• Thank you so much!! Since the installation yesterday, I have not seen any issues with electricity in the house. But, I'll keep an eye on it. Could a partially damaged wire cause fire in the house? Is there a way that I can check the site of drilling to see if any wires were damaged? – gmemon Jun 10 at 21:12
  • The problem is that the thickness of a wire determines how much electricity can safely flow through it. When a wire is nicked, it gets thinner in that spot. Normally a residential wire can handle 15 amps of power. If the wire size is cut in half or worse, and you plug in a vacuum or space heater, that spot on the wire can melt. The most likely result is the outlet dying with no obvious cause, but it sparking is possible. In other words, fire is not likely, but there is an increased risk. – JPhi1618 Jun 10 at 21:16
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    Unfortunately the only way to check and see what they hit is to cut a hole in the wall next to the area and look. You could use a small hole and a "borescope" camera or just cut a 3"x3" square and check it out. – JPhi1618 Jun 10 at 21:17
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    Borescope/endoscope cameras are pretty cheap when paired with a smartphone. You're looking at about $30 from Amazon. It'll leave you with an easy-to-repair 3/8" hole left behind. In my older house, this has been an essential tool for investigating a range of questions. I recommend investigating to see if any wires/else were damaged. – Sam Jun 10 at 22:30
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Thank you all so very much for all your help!! I ended up drilling a few holes close to the original site in question, and passed a camera through it, and took some pictures. From what I can tell, there is blue pipe passing along the stud, and there was a metal plate on the stud that was protecting it. Luckily, as far as I can tell, the screw didn't go through the pipe. There is some scarring on the pipe. I am not sure whether that's something to be concerned about or not. The pictures that I took are attached.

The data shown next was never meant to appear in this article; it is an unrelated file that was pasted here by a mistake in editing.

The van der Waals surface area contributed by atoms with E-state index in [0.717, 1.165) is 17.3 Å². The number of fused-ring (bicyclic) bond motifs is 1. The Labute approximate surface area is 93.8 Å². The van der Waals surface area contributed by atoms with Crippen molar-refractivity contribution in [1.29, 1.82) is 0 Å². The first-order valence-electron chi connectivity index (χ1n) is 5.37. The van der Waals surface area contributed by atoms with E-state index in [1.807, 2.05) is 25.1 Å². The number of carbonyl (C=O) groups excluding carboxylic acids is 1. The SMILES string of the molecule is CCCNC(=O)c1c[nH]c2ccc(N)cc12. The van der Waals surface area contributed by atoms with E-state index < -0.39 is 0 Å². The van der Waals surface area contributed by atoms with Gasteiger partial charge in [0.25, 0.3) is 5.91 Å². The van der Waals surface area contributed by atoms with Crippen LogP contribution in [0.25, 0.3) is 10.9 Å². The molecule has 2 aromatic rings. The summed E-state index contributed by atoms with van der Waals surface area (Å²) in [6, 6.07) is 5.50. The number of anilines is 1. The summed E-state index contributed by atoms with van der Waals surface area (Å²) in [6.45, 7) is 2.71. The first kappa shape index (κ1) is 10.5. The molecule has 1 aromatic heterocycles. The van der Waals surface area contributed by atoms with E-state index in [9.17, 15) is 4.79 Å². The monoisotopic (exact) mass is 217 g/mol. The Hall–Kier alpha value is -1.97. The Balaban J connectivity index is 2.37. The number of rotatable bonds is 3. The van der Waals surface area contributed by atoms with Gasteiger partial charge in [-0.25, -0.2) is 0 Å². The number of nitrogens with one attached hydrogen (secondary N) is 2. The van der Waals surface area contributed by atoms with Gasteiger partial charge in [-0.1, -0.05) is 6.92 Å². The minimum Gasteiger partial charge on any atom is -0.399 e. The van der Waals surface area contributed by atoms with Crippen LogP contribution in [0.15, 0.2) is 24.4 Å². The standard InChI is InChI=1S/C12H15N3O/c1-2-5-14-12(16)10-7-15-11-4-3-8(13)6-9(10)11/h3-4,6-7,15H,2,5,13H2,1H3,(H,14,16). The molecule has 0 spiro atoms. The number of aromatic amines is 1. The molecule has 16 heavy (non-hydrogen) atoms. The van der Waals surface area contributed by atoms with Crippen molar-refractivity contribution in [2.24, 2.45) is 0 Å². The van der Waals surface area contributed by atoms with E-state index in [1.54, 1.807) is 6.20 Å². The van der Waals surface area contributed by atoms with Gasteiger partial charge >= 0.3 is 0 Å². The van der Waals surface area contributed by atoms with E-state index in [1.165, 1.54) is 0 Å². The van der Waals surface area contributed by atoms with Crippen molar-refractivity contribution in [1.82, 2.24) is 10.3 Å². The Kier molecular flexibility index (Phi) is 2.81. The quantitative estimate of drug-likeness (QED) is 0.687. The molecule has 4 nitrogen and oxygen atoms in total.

Thanks!!

Blue Pipe Screw Coming through the Stud.Insulation is blocking the view a bit Another view of screw coming through the stud Just the screw - no pipe in view Scarring on the pipe Possible metal plate at the front of the stud Another view of scarring on the pipe

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    Maybe a cold water PEX line – auujay Jun 13 at 0:11
  • Thanks, @auujay!! – gmemon Jun 13 at 19:58
  • What’s the white thing in the 2nd and fourth pics? That looks like electrical wire and could be what the plate was protecting. If the blue pipe runs parallel to the stud, the plate wasn’t meant for that. – JPhi1618 Jun 18 at 22:24
  • That looked like insulation (a bit fabricky) to me. But I could be wrong. – gmemon Jun 18 at 23:08
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Do not pass this off so easy .Take pics and record. Call and record to company. It may have been a nail or screw, gas line or electric.I cant believe he kept drilling and added screw to hole anyways. Yes a stud finder may have helped. And stuff like that happens. You may be fine now, but maybe not later. You may be able to cut a little hole to inspect. Tv may cover patch.